Early edge not enough to beat Twins
Padres' luck in one-run games not what it once was
SAN DIEGO -- Toss together a handful of fine defensive plays, a stretch of strong outings from the bullpen and just enough offense, and you essentially have what Padres outfielder Brian Giles considers the idyllic model for winning close games.
"That's how this team is built, to win the close one," Giles said.
Oddly enough, those elements Giles spoke of were on display at PETCO Park this week, the ones that helped the team make the playoffs in 2005 and 2006 and come so close to reaching the postseason again in 2007.
Only it wasn't the Padres who were making diving catches, getting clutch hits or rolling up zeroes in the bullpen -- it was the Twins, who extended the Padres' misery Thursday with a series-sweeping 4-3 victory before a crowd of 28,789.
"It's a game the last few years we [generally] win," Giles said. "We haven't been able to win any of those this year. Usually we win, 4-3, or 2-1. For one reason or another, it's not happening."
The Padres fell a season-low 16 games below .500 after wasting a three-run lead for the second time in as many days, falling to another hot team in Interleague Play, this being another one-run loss, their 15th of the season.
For what it's worth, the Padres lost 26 one-run games last season, though they also won 23 of those games. But that team consistently had better bullpen outings and an offense that, while not considered explosive by any means, still found a way to score enough runs to win more than it lost.
At their rate of current descent, the Padres (32-48) will be hard-pressed to win as many close games this season, especially given their 3-12 record against teams from the American League, with three weekend games against Seattle yet to be played.
"It's tough," said Padres starting pitcher Josh Banks, who allowed four runs over 5 1/3 innings Thursday. "We've been in a lot of close games but haven't pulled through."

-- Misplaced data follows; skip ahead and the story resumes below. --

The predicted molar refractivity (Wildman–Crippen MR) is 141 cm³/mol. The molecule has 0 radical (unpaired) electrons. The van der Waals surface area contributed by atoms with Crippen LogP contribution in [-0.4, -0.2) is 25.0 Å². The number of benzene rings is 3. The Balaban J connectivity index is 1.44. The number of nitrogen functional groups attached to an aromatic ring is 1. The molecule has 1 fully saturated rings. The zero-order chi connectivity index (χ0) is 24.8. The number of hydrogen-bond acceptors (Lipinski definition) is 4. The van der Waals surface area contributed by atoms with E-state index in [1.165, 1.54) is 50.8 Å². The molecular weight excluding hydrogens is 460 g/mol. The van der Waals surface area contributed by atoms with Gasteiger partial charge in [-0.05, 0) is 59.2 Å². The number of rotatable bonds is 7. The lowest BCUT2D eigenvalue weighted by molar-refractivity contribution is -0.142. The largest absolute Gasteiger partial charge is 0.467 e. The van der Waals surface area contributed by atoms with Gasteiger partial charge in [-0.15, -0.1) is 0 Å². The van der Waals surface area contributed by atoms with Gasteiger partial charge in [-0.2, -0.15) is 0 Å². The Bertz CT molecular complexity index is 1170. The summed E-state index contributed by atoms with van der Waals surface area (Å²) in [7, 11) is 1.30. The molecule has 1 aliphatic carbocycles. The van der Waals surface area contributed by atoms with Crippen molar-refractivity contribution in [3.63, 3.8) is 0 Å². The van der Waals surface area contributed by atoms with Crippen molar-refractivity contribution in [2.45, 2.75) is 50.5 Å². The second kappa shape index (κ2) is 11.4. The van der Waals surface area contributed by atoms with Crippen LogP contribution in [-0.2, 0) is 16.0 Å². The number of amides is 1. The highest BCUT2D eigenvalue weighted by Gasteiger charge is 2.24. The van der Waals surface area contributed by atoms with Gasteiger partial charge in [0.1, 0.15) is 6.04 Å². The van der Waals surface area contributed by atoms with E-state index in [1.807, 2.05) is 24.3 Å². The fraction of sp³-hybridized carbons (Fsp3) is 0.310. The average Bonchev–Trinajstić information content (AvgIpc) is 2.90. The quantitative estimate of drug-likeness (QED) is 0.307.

They certainly had their chances Thursday against the Twins (43-36), who have now won nine consecutive games. The Padres led, 3-0, following the third inning with waiver-wire wonder Banks on the mound.
But that wasn't enough, as the Twins got three hits from 2006 AL MVP Justin Morneau, whose 419-foot, two-run home run to center field in the fourth inning started the Twins' comeback efforts.
While the Twins' offense got better as the game wore on, the Padres' production went the other direction for the second time in as many days. On Wednesday, the Padres had just three hits over the final seven innings in a 9-3 loss. A day later, the Padres managed three hits over the final six innings.
"We are not playing well right now," Padres manager Bud Black conceded following the game. "We have got to right this ship. We've got to play better. We've had a number of home games and haven't played well."
San Diego saw a prime opportunity slip away in the sixth inning when Minnesota pitcher Scott Baker (4-2) allowed a one-out single to Kevin Kouzmanoff followed by a double to rookie Chase Headley that sent Kouzmanoff scurrying to third base.
With the infield back and essentially conceding the tying run, Khalil Greene -- who hit a solo home run off Baker in the second inning -- grounded a ball to the left of Minnesota's third baseman, Brian Buscher.
But Kouzmanoff didn't break on contact, and his moment of hesitation proved critical as Buscher righted himself after making the play and threw home to nail Kouzmanoff. The next batter, Luke Carlin, then struck out looking to end the inning.
"I was watching him [Kouzmanoff] a couple pitches before, and it didn't look like he was going on contact," Buscher said. "I kind of knew I had time, and once I saw him stop -- that he wasn't going on contact there -- I knew I had some time. It was a tough play. I threw a tough ball to [catcher Mike Redmond], but he handled it pretty good and got him out."
Black said that he talked to Kouzmanoff in the dugout after the inning about the play and said, "We've got to do a better job of being ready for the ball, anticipating."
Corey Brock is a reporter for MLB.com. This story was not subject to the approval of Major League Baseball or its clubs.